Baltimore to lose more than 330 of its most experienced teachers to buyout
Just 18 takers shy of the number of teachers needed to offer an early retirement incentive, the Baltimore city school system said it was confident that it would move forward with the deal, that could save at least $5 million next year.
The school system said in a story that ran today that 332 teachers with more than 10 years experience opted to take the deal, which offered 75 percent of their currently salary paid out over five years into a city school investment account. The school system was hoping to get 350 teachers to take the early retirement incentive plan (ERIP), but no more than 750.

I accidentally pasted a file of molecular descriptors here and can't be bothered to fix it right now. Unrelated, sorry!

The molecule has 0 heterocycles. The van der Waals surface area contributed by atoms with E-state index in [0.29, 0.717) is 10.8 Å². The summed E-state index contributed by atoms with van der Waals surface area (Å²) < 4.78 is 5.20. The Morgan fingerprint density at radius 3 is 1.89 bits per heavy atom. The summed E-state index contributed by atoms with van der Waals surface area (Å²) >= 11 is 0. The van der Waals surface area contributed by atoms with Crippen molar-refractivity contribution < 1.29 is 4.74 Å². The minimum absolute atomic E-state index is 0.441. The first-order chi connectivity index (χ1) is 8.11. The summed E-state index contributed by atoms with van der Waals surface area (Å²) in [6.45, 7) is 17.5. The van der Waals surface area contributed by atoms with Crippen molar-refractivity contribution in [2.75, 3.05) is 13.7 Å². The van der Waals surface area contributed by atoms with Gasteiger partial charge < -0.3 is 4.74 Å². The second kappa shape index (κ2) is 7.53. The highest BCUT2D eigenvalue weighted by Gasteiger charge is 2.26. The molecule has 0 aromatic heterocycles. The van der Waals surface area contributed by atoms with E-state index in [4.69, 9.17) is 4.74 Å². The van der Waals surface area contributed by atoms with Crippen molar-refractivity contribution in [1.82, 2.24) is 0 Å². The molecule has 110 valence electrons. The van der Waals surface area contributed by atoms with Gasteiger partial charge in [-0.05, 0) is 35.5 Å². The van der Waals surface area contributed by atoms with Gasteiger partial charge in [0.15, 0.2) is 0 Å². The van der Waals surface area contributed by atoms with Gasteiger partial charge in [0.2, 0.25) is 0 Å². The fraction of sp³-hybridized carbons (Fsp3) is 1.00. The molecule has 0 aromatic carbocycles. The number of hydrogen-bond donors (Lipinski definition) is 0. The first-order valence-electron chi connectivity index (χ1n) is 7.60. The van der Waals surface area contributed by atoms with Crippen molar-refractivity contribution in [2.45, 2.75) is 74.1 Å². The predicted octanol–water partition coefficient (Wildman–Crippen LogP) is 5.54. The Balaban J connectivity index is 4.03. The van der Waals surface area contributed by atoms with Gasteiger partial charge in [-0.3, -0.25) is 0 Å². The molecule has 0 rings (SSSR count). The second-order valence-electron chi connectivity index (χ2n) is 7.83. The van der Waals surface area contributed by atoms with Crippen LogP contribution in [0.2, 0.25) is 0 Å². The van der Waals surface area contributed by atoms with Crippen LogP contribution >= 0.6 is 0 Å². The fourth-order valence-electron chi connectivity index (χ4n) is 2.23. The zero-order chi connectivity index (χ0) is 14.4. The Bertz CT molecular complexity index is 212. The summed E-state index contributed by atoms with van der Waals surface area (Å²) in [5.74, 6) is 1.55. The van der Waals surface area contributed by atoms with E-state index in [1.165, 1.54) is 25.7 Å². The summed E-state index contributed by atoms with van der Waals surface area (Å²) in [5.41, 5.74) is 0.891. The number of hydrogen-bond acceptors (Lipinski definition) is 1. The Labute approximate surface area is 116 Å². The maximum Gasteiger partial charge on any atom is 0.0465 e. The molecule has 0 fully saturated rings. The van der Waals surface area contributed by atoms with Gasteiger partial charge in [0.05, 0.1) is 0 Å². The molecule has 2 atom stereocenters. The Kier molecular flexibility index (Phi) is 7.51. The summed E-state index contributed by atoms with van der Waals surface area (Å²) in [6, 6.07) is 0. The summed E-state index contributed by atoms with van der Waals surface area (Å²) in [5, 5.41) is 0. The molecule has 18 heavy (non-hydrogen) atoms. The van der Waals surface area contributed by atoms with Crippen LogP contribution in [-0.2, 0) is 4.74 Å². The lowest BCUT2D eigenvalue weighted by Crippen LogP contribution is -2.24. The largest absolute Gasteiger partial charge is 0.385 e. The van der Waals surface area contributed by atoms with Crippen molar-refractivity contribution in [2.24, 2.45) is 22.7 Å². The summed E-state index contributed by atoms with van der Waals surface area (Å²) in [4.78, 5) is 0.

City school officials said until the final numbers are in--teachers have seven days to change their minds--they won't know the budget impact, or have a breakdown of the group (level of experience, what schools they left, subjects taught).
An interesting development in the story was that Jimmy Gittings, president of the principal's union, said he hoped a similar deal could be offered to city administrators.
We'd heard that there were standing-room-only meetings taking place across the district since the ERIP for teachers was announced in February. Interest was high, but the number of those who committed seemed low (about 3,200 teachers were eligible).